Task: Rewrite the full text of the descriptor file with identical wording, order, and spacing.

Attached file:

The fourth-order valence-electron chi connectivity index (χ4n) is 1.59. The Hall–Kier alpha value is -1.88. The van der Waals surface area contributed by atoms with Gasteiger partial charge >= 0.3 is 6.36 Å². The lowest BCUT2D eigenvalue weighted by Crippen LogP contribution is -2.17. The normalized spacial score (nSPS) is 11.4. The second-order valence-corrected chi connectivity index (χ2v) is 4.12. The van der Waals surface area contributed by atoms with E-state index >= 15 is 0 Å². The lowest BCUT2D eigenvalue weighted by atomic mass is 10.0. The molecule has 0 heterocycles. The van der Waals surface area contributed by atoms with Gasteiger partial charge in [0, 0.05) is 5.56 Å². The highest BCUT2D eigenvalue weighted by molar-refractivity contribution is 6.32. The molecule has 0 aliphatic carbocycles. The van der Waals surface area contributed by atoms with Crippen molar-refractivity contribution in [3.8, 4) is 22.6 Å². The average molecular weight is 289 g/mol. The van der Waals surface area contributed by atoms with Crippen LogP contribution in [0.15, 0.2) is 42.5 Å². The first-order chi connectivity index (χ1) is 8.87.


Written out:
The fourth-order valence-electron chi connectivity index (χ4n) is 1.59. The Hall–Kier alpha value is -1.88. The van der Waals surface area contributed by atoms with Gasteiger partial charge >= 0.3 is 6.36 Å². The lowest BCUT2D eigenvalue weighted by Crippen LogP contribution is -2.17. The normalized spacial score (nSPS) is 11.4. The second-order valence-corrected chi connectivity index (χ2v) is 4.12. The van der Waals surface area contributed by atoms with E-state index >= 15 is 0 Å². The lowest BCUT2D eigenvalue weighted by atomic mass is 10.0. The molecule has 0 heterocycles. The van der Waals surface area contributed by atoms with Gasteiger partial charge in [0, 0.05) is 5.56 Å². The highest BCUT2D eigenvalue weighted by molar-refractivity contribution is 6.32. The molecule has 0 aliphatic carbocycles. The van der Waals surface area contributed by atoms with Crippen molar-refractivity contribution in [3.8, 4) is 22.6 Å². The average molecular weight is 289 g/mol. The van der Waals surface area contributed by atoms with Crippen LogP contribution in [0.15, 0.2) is 42.5 Å². The first-order chi connectivity index (χ1) is 8.87.